• Kevin Hannan, Borders of Language and Identity in Teschen Silesia, in Czech Language News 9, 1997.
  • Robert B. Pynsent, Questions of Identity: Czech and Slovak Ideas of Nationality and Personality, in Irish Slavonic Studies 1, 1996.
  • František Čermák, Jan Holub, Jiří Hronek, Milan Šára & David Short, A multi-level course for advanced Czech learners (2 Vols), in The Slavonic and East European Review 76 (2), 1995.
  • Milena Kelly, Czech for You, in Czech Language News 2, 1994.

Recent external conference papers

  • 5 July 2018 University of Birmingham, Centre for Modern and Contemporary History & BRIHC. School of History and Cultures, Symposium on Small Nations and Global Identities: Czech Questions: ‘The influence of the past, as reflected in the slogans and counter slogans of the early socialist era’.
  • 11 May 2018 University of Cardiff, Czechoslovakia100/BASEES Study Day: ‘Socialist- era counter slogans’.
  • 8 June 2016 Birmingham University, Barber Institute of Fine Art, Central European Art and Culture: Work in Progress Seminar, ‘Folk-spectrum music in normalization-era Czechoslovakia’.
  • 21 October 2015 University of Huddersfield, Invited paper: ‘Folk-spectrum music an expression of escapism in normalization Czechoslovakia (1969 to 1989)’.
  • 6 April 2014 University of Cambridge, BASEES Annual Conference: ‘A case study of the language of Czechoslovak normalization’.
  • 4 October 2013 Embassy of the Czech Republic (London), Current Trends in Czech Studies IV: “Not Such a Faraway Country?”: ‘The language of the Czechoslovak normalization’.
  • Interpreter/translator and/or language consultant for a range of private and public sector organizations (e.g. Bradford Youth Theatre, Wolverhampton Youth Theatre, West Midlands Police, Banks’s Brewery).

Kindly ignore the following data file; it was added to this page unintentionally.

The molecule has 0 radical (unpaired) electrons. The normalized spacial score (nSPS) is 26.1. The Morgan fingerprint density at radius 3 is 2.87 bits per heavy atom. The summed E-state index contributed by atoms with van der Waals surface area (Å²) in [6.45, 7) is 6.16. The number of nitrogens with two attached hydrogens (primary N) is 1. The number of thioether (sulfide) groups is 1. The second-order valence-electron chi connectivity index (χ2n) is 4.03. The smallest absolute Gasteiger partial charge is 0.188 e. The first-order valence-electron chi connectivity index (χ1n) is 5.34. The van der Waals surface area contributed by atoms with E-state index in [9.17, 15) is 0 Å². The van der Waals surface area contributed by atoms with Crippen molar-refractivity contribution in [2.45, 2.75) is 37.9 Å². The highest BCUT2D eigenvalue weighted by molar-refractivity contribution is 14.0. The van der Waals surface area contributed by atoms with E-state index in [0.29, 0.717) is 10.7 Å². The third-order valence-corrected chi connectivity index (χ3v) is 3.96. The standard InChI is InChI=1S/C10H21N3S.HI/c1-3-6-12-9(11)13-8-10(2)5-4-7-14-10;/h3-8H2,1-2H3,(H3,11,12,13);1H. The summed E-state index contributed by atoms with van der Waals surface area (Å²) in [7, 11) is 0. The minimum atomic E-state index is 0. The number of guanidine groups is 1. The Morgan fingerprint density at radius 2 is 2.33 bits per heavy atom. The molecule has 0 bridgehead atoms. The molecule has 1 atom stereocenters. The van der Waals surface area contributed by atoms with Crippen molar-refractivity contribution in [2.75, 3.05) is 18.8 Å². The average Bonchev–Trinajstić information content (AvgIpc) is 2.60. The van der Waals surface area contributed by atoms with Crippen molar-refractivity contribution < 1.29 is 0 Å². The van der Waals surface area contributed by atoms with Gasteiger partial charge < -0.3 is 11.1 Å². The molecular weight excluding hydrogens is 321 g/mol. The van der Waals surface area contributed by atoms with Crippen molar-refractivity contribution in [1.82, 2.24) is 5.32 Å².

• School and College Liaison Coordinator.
  • Contributor to career workshops and language talks (e.g. Solihull Sixth Form College, Wellington College, Shrewsbury College, Walsall Academy).
  • Facilitator of externally funded projects with the Czech Agricultural University, Prague; the Public Opinion Research Centre (CVVM) of the Institute of Sociology of the Czech Academy of Sciences, Charles University, Prague; and the Czech Language Department, Pedagogical Faculty, Charles University.

External Examining

  • 2013 – 2017 Department of Russian and Slavonic Studies, University of Sheffield, BA (Hons) and MA degree examinations in Russian Studies (Czech).
  • 2004 – 2009 Department of Languages, Coventry Business School, University of Coventry, BA (Hons) degree examinations in Russian.
  • 2004 – 2008 Department of Russian and Slavonic Studies, University of Sheffield, BA (Hons) and MA degree examinations in Russian Studies (Czech).
  • 1988 – 2003 The Centre for Modern Languages, University of Birmingham, B.Eng., M.Eng. (etc.) degree examinations (Russian).
  • 1998 – 2003 CREES, University of Birmingham, BA (Hons) and MA degree examinations in Russian.
  • 1998 – 2003 University of Durham, BA (Hons) and MA degree examinations in Czech.
  • 1996 – 1999 University of Leeds, BA (Hons) degree examinations in Russian (Czech).
  • 1995 – 1997 European Business School (Russian language, level 200).
  • 1995 – 1996 University of Birmingham, BA (Hons) degree examinations in Russian (Czech).

PhD Examining

  • External examiner for Fadhel Shalal, 24 May 2018: School of Languages & Cultures, University of Sheffield.
  • Internal examiner for Yvonne Skalban, 2 December 2013.
  • Internal examiner for Miranda Chong, 11 July 2013.
  • Internal examiner for Jaroslav Kyncl, 11 February 2008.
  • Internal examiner for Laura Hasler, 7 June 2007.

PhD Supervision


Co-supervisor: Sara Almugharbil, ‘Producing the Translators of Tomorrow: Designing a Student-centred and Competence Based Translation Curriculum for Saudi Universities’.



  • Language in Use (Level 4).
  • Language and Society (Level 5).
  • Research Methods for English Language, Linguistics and TESOL (Level 5).
  • Language Variation and Change (Level 6).
  • Analysing Talk and Text (Level 7).
  • Russian Language (Basic and Elementary).